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Aidan Spencer has been instrumental in creating STEM-exposure opportunities for youth in Oklahoma County. The National 4-H Council has named Spencer the winner of the 2021 Youth in Action Pillar Award for Science, Technology, Engineering and Math (STEM). (Photo by Todd Johnson, OSU Agricultural Communications Services)

Oklahoma County 4-H’er named national award winner

Friday, February 26, 2021

For one Oklahoma County 4-H’er, a series of life-altering events made a big impact on him.  In 2014, major health issues and surgeries for his sister led to her being placed in hospice care. A few months later his home burned down. The month after that, his family was involved in a car accident that would change their lives forever.

Suffering from a debilitating back injury that prevented him from doing the things he loved, Aidan Spencer wanted to give up. Fortunately, a couple of his friends saw he was in a bad place and invited him to join the Oklahoma County 4-H Robotics Club. That was a game changer.

“As anyone can imagine, I was broken. I didn't want to leave my house, hang out with friends or do anything that would take me out of my comfort zone,” Spencer said.

But then, through his involvement with that robotics club, he found his place, he found a purpose and developed a passion. Now, several years later, his hard work and dedication paid off and the National 4-H Council named Spencer the winner of the 2021 Youth in Action Pillar Award winner for Science, Technology, Engineering and Math (STEM).

Spencer said after his first year being involved in 4-H, he realized the importance of STEM education in his community. While he was fortunate to have found a program open to anyone who was interested, he later realized the discrepancy of local STEM access and opportunities. He realized the importance of making STEM activities available for everyone and it didn’t matter what a person looked like or where they went to school.

“That’s when an unshakable goal was planting itself in my heart. I wanted to help my club grow by reaching other students, who like myself, needed a place to connect and grow,” he said. “STEM is important. With science guiding the world around us, technology is constantly expanding into every aspect of our lives, while engineering and math educate us to think critically and are the basic design behind everything we have. By exposing students to STEM and giving them opportunities to explore STEM-related concepts, they’ll develop a passion for it and better understand the world around them.”

Spencer said his club leader noticed his passion and appointed him to a newly created outreach position that would push the STEM narrative into the community. Because of this leadership opportunity, Spencer was able to develop a comprehensive community outreach plan that focuses on aiding students who were underrepresented in local STEM circles.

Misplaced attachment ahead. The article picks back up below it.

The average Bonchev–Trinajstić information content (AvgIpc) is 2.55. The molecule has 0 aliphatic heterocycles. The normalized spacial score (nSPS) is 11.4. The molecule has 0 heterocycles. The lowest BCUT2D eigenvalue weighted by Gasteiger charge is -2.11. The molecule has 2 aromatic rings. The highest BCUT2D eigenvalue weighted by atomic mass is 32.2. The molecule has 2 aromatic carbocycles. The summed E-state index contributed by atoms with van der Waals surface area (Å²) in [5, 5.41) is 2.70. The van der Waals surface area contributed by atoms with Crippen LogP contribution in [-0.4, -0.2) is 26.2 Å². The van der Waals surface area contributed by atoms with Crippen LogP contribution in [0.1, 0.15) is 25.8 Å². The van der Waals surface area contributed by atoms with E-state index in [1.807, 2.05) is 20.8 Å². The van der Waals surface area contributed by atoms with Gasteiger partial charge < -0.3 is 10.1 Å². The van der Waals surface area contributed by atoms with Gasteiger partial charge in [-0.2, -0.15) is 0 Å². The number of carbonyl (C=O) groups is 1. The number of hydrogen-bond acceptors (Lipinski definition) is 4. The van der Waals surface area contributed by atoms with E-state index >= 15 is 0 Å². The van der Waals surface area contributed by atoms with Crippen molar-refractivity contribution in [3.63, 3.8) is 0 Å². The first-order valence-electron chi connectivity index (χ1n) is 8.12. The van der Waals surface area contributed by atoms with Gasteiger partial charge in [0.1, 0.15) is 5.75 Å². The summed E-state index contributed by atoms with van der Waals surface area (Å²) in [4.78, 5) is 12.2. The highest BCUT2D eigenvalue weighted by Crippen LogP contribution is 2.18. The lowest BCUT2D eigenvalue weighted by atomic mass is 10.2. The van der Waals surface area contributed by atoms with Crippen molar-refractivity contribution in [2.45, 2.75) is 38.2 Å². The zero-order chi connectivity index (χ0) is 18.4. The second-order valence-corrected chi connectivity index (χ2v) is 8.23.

“Aidan is a shining example of perseverance and hard work. He’s an outstanding leader for his club, our community and our county,” said Cody Yount, Oklahoma State University Extension educator, 4-H Youth Development, in Oklahoma County. “He’s an impressive young man and I have no doubt he will go on to accomplish great things. My hope is our other 4-H’ers will see Aidan’s achievements and be inspired by them.”

Not only was exposure to STEM activities a barrier for youth like Spencer, so was funding for STEM programming. Spencer has partnered with organizations such as the STEM Achievement Foundation, as well as other youth-serving groups that target vulnerable populations, to bring more than 60 STEM exposure events to youth in his community. In addition, he created a business plan to raise more than $7,000 to support STEM and robotics programs in Oklahoma City.

He spent two years cultivating business relationships through cold calls, email and LinkedIn messages with corporate and non-profit leaders while gaining support and recognition from the media and public officials.

These efforts have led to launching three new FIRST LEGO League robotics teams in his area and is bridging the exposure gap by creating a more diverse STEM experience for young people in his community. He also developed a summer science camp for kids, has taught over 200 elementary school children to program Lego Mindstorms and planned a FIRST LEGO League Jr. Expo in which 20 teams competed.

Spencer, who serves as president of his club, as well as Oklahoma County 4-H vice president, received a $5,000 scholarship for being named the STEM Pillar Award winner. He is a high school senior and currently is weighing his college options. He plans to study political science and business and obtain a degree in public administration in an effort to help lead non-profits and organizations that are involved in expanding access to quality STEM educational opportunities.

“Being a leader in 4-H has taught me many wonderful lessons, yet it also has been one of the most challenging experiences of my life,” Spencer said. “When I consider what has been accomplished and what still needs work, it creates a welcomed fear within me. In an ever-changing, complex world, it’s more important than ever to introduce kids to STEM – no matter where they come from. Without the support and inspiration from 4-H, my leaders and my friends, I never would have found this passion. This passion is what motivates me to keep going, push forward and find new ways of accomplishing my goals.”

The 4-H Youth in Action Awards, sponsored in part by HughesNet, began in 2010 to recognize  club members who have used the knowledge they gained in 4-H to create a lasting impact in their communities.

MEDIA CONTACT: Trisha Gedon | Agricultural Communications Services | 405-744-3625 | trisha.gedon@okstate.edu

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